Postcard Advertising – National Union Radio Tubes

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Ray Hahn

Postcard Advertising

National Union Radio Tubes

If you are aware of names the likes of R. E. (Ralph Emerson) Myers, Elmer Tiling Cunningham, and Lee De Forest, you are very well versed in the history of radio. Each was an electronic engineer who specialized in all aspects of radio.

In the July 1930 issue of Radio Retailing Magazine, a double page advertisement touted the accomplishments of the National Union Radio Corporation in obtaining the services of Dr. Ralph Emerson Myers who until March of that year was the chief engineer of the Westinghouse Lamp Corporation.

Myers was at the time the ranking authority on vacuum tubes and their capability to enhance the performance of electronics of all kinds, but especially radios.

Similar advertising was carried in other national magazines and newspapers for the next several months. The display ads included a photo of Dr. Myers, supposedly hard at work examining a National Union Radio tube. The image that follows is one such ad from the Harrisburg (Pennsylvania) Telegraph.

Harrisburg Telegraph, April 13, 1931

This advertisement extended an offer to all radio owners to have their sets examined by an accredited expert who could come to your home to perform a simple technical adjustment that would improve your radio reception – instantly.

The accredited expert who would visit your home to do the free examination would not be the world-famous Dr. R. E. Myers, himself, so who would it be?

Depending on where you lived, it would be an employee of a trustworthy radio dealer who was a member of the Accredited Division of the National Union Radio Corporation. There may have been hundreds of such experts across the land, but if you lived in Connecticut, one such person was Angelo Ortoli.

*   *    *

Fiore Ortoli arrived in America on October 20, 1902, aboard the Citta di Napoli; he was 28. His intended destination in the U. S. was the home of his cousin, Angelo in Connecticut. Ortoli had been promised a job at the American Brass Company in Ansonia. When he, with his wife Teresa and their infant son Angelo settled into their own home on Main Street in New Haven, their future looked bright. Mr. Ortoli was a skilled furnace man, capable of smelting copper from ore (chalcopyrite) and mixing it with the proper alloys (zinc and zinc-oxides) to make brass. He had an important skill and workers with such skills were paid well.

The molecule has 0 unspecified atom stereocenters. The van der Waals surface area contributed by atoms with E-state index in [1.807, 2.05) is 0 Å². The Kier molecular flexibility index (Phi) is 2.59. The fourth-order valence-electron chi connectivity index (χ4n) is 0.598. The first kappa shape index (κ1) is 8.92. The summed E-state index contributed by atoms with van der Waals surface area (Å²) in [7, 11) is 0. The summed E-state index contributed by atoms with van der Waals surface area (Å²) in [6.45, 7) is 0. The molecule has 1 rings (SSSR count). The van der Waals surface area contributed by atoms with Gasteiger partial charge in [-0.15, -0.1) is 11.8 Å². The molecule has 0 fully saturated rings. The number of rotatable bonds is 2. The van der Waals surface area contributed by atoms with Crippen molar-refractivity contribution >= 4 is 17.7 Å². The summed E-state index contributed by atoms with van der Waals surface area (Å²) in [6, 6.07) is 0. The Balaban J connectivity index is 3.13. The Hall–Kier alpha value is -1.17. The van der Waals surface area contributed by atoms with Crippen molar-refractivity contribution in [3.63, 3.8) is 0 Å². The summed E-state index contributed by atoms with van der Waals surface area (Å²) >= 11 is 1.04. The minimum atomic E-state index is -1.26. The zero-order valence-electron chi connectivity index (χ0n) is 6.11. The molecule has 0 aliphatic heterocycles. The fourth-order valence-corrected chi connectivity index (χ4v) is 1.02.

By 1931 the Ortoli family – in the vernacular of today was complete – their last son and tenth child, Frederick, was born. The family then consisted of four sons and six daughters. Fiore Ortoli may have been the kind of patriarch who believed that family was important, but work was necessary for family success and every one of his children would learn skills that would provide for their family in the exact same way as he had provided for his.

Angelo Ortoli, Fiore’s and Teresa’s oldest son, who made the trip to America in his mother’s arms must have been inspired by his father’s work ethic. Angelo married Margaret Ferry on June 27, 1927. At the time, Angelo was working as a crane operator, making good money in a very dangerous job. An on-site-construction accident that seriously injured a fellow worker in 1927 changed Angelo’s mind about how to make a living. He enrolled in the new vocational-training academy of the National Union Radio Corporation.

Training for a new vocation and finding new ways to make a living using your new skills are often equally difficult. It was apparent however that NURC covered most of the bases – including advertising postcards that they provided free of charge to their academy graduates.

Angelo Ortoli made good use of the new postcards.

Some of the postcards were comic in nature and often poked-fun at the man-of-the-house for his inability to recognize the problems with the family radio. Here are some examples:

“The radio doesn’t sound just right….”
“… since d’ cops put them tubes in dere radio cars ….”
“Fix it yourself, eh? I’m calling the radio man.”
“You’ve got the aerial fastened … to the windmill!”

*   *   *

National Union Radio Corporation went out of business in 1954. Angelo Ortoli died in December 1970.



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Oh this is a great story. I have not seen any of these postcards before, but sometimes we set our sights on say, something colorful and miss out on something like this that is cartoon-like and black and white. I will be watching for some of these. They would be a swell addition to my Social History category. Thanks very much for this feature this week.

I’m too young to have been around during the golden days of radio, but I remember when you could take your TV tubes to be tested by the machines featured in selected stores.

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